Compensation may take the form of cash payments or repairs or replacements, depending on the terms of the compensation contract. For example, with respect to household insurance, the owner pays insurance premiums to the insurance company in return for the assurance that the homeowner will be compensated if the home suffers damage from fires, natural disasters or other hazards specified in the insurance contract. In the unfortunate event that the house is severely damaged, the insurance company is required to restore the property to its original condition – either by repairs by licensed contractors or by reimbursement to the owner for expenses for such repairs. As with any other form of insurance, liability insurance covers compensation costs, including court costs, fees and accounts. The amount of insurance depends on the specific agreement and the cost of insurance depends on many factors, including the history of claims. In 1825, Haiti was forced to pay France what was then called the ”debt of independence.” The payments were used to cover losses suffered by French plantation owners after the loss of land and slaves. While this type of compensation has been incredibly unfair, it is an example of many historical cases that show how compensation has been applied without compensation worldwide. Coverage for consecutive damages may include compensation for current liabilities, such as fixed wages and operating costs. Insurance companies are looking for rights that indicate excessive expectations. For example, a bakery that has been temporarily closed to repairs following a fire could be eligible for a reasonable turnover refund, but not for losses significantly higher than usual. Although compensation agreements have not always had a name, they are not a new approach.
Historically, compensation agreements have helped to ensure cooperation between individuals, businesses and governments. Indirect losses resulting from physical and harmful damage to normal activity can be considered as consequential damage. In the event of a breach of contract, the remedy recognized for an owner is the recovery of damages resulting directly from the breach (also known as ”compensatory damages”), such as costs. B repair or completion of work in accordance with contractual documents, loss of value of lost or damaged work.  In addition to compensatory damages, an owner may also claim consecutive damages (sometimes referred to as ”indirect damages” or ”special damages”), collect product losses and lost revenue or turnover, and may be recovered if it is determined that such damages were reasonably foreseeable at the time of the drafting of the contract or were ”in the context of the parties` observation”.  This is a factual provision that could lead to liability of the contractor for a huge loss. For example, the cost of completing without notice may decrease relative to the operating revenue losses that an owner could claim due to a closing period. To require consecutive damages, a party who has suffered personal injury, property or financial damage must meet an obligation to reduce damage, which means that it is required to reduce or minimize the effects and losses resulting from the injury.  Consecutive damage is indirect damage caused by damage to commercial property or equipment. A business owner can purchase insurance to cover property and property damage and can also obtain coverage for secondary damage. A non-success clause or clause compensates the owner of these losses of income.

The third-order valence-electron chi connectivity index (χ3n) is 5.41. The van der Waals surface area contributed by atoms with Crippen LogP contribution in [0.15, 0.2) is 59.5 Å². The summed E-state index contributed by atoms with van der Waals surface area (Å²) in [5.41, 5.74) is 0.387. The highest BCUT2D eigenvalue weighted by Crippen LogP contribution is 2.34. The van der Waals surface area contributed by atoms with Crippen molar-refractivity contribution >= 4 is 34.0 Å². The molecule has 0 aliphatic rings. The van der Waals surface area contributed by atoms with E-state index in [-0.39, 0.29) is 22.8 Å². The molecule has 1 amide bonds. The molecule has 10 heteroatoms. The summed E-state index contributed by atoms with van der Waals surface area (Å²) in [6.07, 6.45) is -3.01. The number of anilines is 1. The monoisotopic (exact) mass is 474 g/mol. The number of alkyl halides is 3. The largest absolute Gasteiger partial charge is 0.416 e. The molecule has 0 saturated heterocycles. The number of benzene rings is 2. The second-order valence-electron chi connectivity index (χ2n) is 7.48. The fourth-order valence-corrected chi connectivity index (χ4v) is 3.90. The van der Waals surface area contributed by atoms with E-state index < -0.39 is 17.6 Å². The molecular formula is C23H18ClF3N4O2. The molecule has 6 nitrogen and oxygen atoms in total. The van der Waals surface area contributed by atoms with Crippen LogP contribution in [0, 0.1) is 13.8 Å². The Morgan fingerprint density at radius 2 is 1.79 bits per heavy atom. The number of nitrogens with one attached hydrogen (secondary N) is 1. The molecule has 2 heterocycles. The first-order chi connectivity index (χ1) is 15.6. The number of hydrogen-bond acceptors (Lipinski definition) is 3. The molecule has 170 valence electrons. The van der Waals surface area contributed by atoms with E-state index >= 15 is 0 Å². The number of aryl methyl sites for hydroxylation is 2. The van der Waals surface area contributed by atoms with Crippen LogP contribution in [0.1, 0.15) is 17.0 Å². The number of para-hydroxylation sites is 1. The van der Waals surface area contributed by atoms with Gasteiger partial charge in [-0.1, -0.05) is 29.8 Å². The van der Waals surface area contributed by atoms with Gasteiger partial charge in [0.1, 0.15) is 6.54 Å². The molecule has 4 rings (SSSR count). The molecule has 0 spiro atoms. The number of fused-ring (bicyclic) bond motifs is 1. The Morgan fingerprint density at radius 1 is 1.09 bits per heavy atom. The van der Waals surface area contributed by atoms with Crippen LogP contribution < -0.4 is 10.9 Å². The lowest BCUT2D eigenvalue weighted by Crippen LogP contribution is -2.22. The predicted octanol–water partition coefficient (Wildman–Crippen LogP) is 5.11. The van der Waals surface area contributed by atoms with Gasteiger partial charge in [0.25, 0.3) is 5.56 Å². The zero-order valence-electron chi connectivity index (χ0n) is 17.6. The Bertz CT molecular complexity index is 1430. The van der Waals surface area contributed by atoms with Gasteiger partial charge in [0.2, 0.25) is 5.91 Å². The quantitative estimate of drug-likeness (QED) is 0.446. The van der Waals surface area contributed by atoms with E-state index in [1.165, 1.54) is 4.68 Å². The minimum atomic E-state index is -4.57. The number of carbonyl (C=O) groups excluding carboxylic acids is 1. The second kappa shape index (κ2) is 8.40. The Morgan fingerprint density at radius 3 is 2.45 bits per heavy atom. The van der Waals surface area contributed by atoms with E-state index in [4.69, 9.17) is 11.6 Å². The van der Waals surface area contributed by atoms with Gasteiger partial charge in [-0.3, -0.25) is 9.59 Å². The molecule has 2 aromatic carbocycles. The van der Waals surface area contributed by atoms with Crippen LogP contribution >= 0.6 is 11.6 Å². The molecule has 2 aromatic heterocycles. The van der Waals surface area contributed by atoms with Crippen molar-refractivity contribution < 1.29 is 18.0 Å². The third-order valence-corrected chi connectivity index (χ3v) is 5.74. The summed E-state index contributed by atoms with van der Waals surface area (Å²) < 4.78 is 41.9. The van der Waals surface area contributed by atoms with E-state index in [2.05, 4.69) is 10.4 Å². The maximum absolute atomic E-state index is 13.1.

The origin of the legal theory, which is the basis of ”consecutive damages”, is widely attributed to the English case Hadley v. of the 19th century. Baxendale, in which a miller ordered the purchase of a vilebrequin for a steam engine in the mill. The party that agreed to produce the part (which was essential for the operation and/or